By 1997 executives at Hypo-Bank were becoming concerned that Allianz, the huge Munich-based insurer, which had a 10 percent stake in Hypo-Bank, would pressure them into a merger with Dresdner Bank, which was also allied with Allianz. Meantime, Schmidt, over at Bayerische Vereinsbank, wanted to avoid a takeover by Deutsche Bank, which had bought a 5 percent stake in Vereinsbank in 1996. Schmidt approached Martini about a possible merger to stave off these unwanted advances, and a deal was soon struck and announced in July 1997. Although touted as a "merger of equals," the deal, as consummated in September 1998, really amounted to a Vereinsbank takeover of Hypo-Bank. Part of the unique structure of the deal involved Vereinsbank exchanging 19.3 million shares of Allianz stock for 45 percent of Hypo-Bank. Bavarian politicians, wishing to facilitate the creation of a Munich financial giant, declared the exchange of shares to be tax-free for shareholders (an incentive that was later outlawed). The politicians were also mollified by assurances that job cuts following in the wake of the merger—expected to total about 2,000 workers per year over a five-year period—would come from normal attrition and not the mass layoffs typical of a U.S.-style bank merger.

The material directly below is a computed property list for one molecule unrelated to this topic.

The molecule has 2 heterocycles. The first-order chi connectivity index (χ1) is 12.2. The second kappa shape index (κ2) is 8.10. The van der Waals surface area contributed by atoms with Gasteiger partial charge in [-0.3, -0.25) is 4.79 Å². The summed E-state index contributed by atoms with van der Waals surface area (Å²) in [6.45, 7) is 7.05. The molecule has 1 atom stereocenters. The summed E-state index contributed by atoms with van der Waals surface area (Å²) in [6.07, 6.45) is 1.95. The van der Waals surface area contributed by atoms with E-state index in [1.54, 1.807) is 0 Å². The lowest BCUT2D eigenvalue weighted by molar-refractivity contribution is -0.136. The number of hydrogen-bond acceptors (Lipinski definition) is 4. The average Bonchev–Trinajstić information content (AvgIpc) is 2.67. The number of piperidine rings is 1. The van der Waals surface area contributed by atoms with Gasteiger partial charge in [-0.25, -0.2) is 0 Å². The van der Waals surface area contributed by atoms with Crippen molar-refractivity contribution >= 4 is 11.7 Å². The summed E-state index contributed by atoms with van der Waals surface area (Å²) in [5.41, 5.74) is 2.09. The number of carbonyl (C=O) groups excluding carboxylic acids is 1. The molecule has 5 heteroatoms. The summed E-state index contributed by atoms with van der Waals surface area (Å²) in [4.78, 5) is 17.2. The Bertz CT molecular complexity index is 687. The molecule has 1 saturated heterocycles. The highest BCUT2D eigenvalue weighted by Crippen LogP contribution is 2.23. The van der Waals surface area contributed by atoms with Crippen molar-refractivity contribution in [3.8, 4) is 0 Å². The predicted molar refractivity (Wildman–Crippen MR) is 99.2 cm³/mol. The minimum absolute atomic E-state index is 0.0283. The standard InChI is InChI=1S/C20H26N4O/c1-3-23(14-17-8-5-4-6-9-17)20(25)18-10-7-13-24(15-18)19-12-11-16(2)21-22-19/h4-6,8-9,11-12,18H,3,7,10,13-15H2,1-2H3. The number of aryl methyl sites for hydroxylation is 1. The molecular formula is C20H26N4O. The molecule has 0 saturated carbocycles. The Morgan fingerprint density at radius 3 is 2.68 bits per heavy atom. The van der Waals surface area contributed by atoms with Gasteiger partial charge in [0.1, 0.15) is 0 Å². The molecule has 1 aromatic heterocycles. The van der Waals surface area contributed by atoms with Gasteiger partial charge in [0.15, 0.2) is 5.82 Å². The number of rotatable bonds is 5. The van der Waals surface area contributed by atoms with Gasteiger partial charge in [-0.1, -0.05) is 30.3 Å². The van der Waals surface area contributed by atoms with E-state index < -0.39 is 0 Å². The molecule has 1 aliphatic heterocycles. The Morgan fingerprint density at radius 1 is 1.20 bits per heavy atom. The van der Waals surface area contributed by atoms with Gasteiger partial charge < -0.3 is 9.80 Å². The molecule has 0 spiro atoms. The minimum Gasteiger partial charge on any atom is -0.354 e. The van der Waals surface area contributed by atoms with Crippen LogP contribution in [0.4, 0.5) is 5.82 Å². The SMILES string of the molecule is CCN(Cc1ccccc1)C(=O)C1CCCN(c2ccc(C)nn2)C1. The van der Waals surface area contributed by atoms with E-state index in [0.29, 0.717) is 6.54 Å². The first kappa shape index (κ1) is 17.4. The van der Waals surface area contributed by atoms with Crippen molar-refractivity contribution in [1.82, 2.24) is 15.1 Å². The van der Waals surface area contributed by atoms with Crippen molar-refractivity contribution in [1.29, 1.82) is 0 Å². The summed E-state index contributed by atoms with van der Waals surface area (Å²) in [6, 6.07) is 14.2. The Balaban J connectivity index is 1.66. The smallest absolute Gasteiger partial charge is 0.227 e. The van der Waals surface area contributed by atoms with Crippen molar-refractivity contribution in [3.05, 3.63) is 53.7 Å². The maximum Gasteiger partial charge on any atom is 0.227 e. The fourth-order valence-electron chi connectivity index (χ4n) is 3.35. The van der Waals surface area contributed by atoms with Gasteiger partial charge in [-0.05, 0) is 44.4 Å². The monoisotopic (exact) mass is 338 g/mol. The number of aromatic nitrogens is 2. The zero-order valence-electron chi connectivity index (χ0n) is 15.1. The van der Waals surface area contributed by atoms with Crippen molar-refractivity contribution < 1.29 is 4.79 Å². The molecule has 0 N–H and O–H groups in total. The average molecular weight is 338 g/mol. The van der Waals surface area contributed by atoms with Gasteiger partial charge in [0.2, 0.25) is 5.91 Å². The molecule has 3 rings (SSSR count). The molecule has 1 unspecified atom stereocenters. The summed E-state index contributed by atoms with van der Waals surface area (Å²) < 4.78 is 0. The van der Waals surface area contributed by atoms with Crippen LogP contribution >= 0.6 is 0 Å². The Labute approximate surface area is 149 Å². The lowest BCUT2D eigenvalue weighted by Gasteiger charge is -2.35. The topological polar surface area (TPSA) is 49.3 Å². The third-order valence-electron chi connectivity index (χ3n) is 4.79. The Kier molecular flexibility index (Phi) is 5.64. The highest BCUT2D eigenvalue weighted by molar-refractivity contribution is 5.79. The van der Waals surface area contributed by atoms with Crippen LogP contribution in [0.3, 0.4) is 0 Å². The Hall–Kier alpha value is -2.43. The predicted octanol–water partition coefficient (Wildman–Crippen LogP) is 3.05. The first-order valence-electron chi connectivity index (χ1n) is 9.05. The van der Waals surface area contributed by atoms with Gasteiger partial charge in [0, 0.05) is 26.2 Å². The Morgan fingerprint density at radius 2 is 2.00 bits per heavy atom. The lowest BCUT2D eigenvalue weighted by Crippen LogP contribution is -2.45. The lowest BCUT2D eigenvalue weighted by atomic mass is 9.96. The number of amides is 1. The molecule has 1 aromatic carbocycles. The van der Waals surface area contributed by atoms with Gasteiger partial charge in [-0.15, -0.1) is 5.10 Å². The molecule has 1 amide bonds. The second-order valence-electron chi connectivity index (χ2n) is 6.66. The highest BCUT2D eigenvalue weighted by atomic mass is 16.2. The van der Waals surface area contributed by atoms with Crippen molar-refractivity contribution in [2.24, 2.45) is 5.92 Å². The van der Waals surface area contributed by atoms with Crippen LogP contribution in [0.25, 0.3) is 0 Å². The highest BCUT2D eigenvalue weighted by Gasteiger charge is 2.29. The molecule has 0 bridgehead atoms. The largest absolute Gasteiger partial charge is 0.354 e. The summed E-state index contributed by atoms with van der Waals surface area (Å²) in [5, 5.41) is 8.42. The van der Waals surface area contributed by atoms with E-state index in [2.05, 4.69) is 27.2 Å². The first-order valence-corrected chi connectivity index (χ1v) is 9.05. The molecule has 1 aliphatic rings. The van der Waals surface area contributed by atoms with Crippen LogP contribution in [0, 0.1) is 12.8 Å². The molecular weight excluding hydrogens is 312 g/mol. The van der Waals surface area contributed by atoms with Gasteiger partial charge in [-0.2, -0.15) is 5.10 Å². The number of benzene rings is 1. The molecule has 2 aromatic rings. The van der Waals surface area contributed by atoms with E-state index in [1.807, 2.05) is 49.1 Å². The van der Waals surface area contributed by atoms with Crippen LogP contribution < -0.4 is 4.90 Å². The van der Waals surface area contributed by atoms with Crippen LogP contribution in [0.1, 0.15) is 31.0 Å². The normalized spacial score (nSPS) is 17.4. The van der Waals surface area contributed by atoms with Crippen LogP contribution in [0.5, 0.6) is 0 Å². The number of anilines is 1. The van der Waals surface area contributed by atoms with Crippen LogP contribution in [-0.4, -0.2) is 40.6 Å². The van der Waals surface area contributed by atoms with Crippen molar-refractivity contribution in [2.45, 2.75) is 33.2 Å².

The merged entity, which was officially created on September 1, 1998, was called Bayerische Hypo- und Vereinsbank AG, or HypoVereinsbank. It ranked as the second largest bank in Germany, trailing only Deutsche Bank, with assets of about DM 800 million ($450 million), and had 40,000 employees. Given Vereinsbank's lead role in the merger, it was no surprise that Schmidt was named chairman of HypoVereinsbank; Martini took a spot on the supervisory board. HypoVereinsbank adopted Vereinsbank's strategy of being a superregional player in the European banking sector.